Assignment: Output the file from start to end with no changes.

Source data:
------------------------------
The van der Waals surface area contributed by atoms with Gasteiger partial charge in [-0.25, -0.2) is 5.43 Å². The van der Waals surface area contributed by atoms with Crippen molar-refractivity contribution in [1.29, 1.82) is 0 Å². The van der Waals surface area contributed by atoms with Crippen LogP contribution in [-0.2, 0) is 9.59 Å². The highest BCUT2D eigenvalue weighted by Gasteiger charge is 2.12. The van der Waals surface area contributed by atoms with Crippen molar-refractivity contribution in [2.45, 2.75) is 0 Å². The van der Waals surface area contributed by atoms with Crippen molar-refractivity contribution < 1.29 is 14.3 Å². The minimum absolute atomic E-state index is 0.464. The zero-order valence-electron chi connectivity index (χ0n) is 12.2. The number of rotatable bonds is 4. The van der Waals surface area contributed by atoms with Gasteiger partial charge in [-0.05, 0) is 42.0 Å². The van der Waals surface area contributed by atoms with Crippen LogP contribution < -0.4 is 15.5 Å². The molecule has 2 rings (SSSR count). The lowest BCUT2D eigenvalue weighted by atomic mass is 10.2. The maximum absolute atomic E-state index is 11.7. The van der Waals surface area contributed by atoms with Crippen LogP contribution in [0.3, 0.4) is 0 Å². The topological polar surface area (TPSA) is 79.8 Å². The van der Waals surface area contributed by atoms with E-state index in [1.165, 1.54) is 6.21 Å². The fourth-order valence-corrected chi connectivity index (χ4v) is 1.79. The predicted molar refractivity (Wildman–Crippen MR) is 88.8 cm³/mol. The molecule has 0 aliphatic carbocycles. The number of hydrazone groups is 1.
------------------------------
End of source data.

The van der Waals surface area contributed by atoms with Gasteiger partial charge in [-0.25, -0.2) is 5.43 Å². The van der Waals surface area contributed by atoms with Crippen molar-refractivity contribution in [1.29, 1.82) is 0 Å². The van der Waals surface area contributed by atoms with Crippen LogP contribution in [-0.2, 0) is 9.59 Å². The highest BCUT2D eigenvalue weighted by Gasteiger charge is 2.12. The van der Waals surface area contributed by atoms with Crippen molar-refractivity contribution in [2.45, 2.75) is 0 Å². The van der Waals surface area contributed by atoms with Crippen molar-refractivity contribution < 1.29 is 14.3 Å². The minimum absolute atomic E-state index is 0.464. The zero-order valence-electron chi connectivity index (χ0n) is 12.2. The number of rotatable bonds is 4. The van der Waals surface area contributed by atoms with Gasteiger partial charge in [-0.05, 0) is 42.0 Å². The van der Waals surface area contributed by atoms with Crippen LogP contribution < -0.4 is 15.5 Å². The molecule has 2 rings (SSSR count). The lowest BCUT2D eigenvalue weighted by atomic mass is 10.2. The maximum absolute atomic E-state index is 11.7. The van der Waals surface area contributed by atoms with Crippen LogP contribution in [0.3, 0.4) is 0 Å². The topological polar surface area (TPSA) is 79.8 Å². The van der Waals surface area contributed by atoms with E-state index in [1.165, 1.54) is 6.21 Å². The fourth-order valence-corrected chi connectivity index (χ4v) is 1.79. The predicted molar refractivity (Wildman–Crippen MR) is 88.8 cm³/mol. The molecule has 0 aliphatic carbocycles. The number of hydrazone groups is 1.